So now, thanks to the preservationists who saved the Commercial Slip and the historic street pattern of the old Erie Canal Harbor district, and thanks as well to a government commitment for infrastructure, the community has the beginnings of a distinctive new place that could help with a very tough project—namely, reversing the decline of Western New York.

The Canal Side project is not a Guggenheim museum, like Bilbao got. It’s not a world-class cultural heritage site that will draw attention from around the planet. Positive? Absolutely. Cross the ocean to go there? Not likely, unless another marquee attraction arrives that is something other than a big store that is of declining cultural relevance to the Great Lakes. The lesson of Bilbao, Glasgow, Oklahoma City, and the other places the authors cite is how widespread the popular endorsement of so-called elite culture is, and how economically powerful it works out to be.

Let us not, however, allow the perfect to be the enemy of the good. If the new Burchfield-Penney Gallery, plus Canal Side, plus all the recently restored and refreshed architectural and parks assets help bring new folks here, that will confirm what this year’s Obvie winners Carlino and Saiz said. (And I don’t think we have to worry about their observations about one cost of gentrification, which is that when cities get to be nicer, there’s some displacement of minorities. The reason we don’t need to worry: Displacement occurs in markets where the housing supply is tight. The housing supply here is not tight; there is, sadly, a huge oversupply.)

Let’s understand what this study really means, and locate it in place and time.

The analysis was published in September, before the collapse of the stock market. At that time, as now, Buffalo was still on Forbes magazine’s list of the top 10 dying cities, along with five places in Ohio and a couple of brain-dead places in California.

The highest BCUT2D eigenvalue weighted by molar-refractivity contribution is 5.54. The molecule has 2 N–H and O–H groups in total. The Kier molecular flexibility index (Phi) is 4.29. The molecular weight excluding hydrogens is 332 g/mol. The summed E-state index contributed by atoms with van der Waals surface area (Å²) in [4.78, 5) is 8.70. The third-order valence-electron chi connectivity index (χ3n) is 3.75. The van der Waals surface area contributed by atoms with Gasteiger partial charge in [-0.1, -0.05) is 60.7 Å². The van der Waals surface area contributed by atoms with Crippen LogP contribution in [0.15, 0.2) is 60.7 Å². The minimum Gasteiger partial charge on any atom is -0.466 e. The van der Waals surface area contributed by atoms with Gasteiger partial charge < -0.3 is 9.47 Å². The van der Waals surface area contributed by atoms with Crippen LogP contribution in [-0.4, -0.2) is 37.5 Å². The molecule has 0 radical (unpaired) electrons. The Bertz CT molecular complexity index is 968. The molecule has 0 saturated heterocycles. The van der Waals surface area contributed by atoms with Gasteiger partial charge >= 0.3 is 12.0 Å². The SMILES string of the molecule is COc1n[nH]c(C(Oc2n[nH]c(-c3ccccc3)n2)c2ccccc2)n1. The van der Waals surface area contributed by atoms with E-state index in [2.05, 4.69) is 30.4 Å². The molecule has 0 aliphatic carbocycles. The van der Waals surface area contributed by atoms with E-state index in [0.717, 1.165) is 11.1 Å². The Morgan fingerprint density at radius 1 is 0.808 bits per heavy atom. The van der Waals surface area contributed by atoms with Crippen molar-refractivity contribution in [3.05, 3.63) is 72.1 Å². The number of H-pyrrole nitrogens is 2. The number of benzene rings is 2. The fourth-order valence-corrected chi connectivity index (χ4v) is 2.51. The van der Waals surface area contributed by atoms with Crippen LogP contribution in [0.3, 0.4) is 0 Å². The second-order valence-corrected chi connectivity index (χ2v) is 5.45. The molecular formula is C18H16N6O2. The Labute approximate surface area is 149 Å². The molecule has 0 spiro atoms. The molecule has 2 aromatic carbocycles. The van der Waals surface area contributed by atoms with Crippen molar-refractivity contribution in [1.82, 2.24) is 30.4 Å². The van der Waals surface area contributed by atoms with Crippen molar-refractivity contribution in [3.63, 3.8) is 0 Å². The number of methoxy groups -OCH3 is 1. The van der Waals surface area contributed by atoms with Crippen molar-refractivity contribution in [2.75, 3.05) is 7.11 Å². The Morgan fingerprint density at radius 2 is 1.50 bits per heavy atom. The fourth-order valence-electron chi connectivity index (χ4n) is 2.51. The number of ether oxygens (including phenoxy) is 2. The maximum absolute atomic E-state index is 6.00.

The economists say that government needs to invest in arts, parks, entertainment, and quality-of-life amenities.

It would seem, then, an opportune time to remind elected officials in this region that this particular study is exclusively about public funding.

The good news is that at least the Erie County Legislature shows evidence of understanding the fundamentals. The bad news is that we do not have a county executive who does.

It has to be the county, because the City of Buffalo stopped funding arts, and radically reduced its support for parks, under Tony Masiello—and Byron Brown has no money in his budget either.

Breaking with both Republican Joel Giambra and his Democratic predecessor Dennis Gorski, Erie County Executive Chris Collins put forward a budget that reduced public support for organizations that provide music, visual arts, theater, and other cultural programming that have a substantial, measureable positive economic impact on the community. He gave no reasoned rationale; he did not measure the economic impact. He just cut.

The Erie County Legislature endorsed most of that budget, with minor modifications; to their credit, the legislators added back some of the funding that Collins cut, especially in parks.

But we will be in recession for years to come. And depopulation of Erie County and of upstate New York in general will continue. How do we not lose what we have?

The simple answer is that public officials have to act before the next Erie County budget is put forward by the county executive who has diminished what had been a bipartisan, multi-administration, county commitment to the public amenities that keep this community livable.

It’s time for the legislators to step forward and secure these community assets. It’s time for the Erie County Legislature to enact a dedicated funding bill before Collins cuts again.

Bruce Fisher is visiting professor of economics and finance at Buffalo State College, where he directs the Center for Economic and Policy Studies.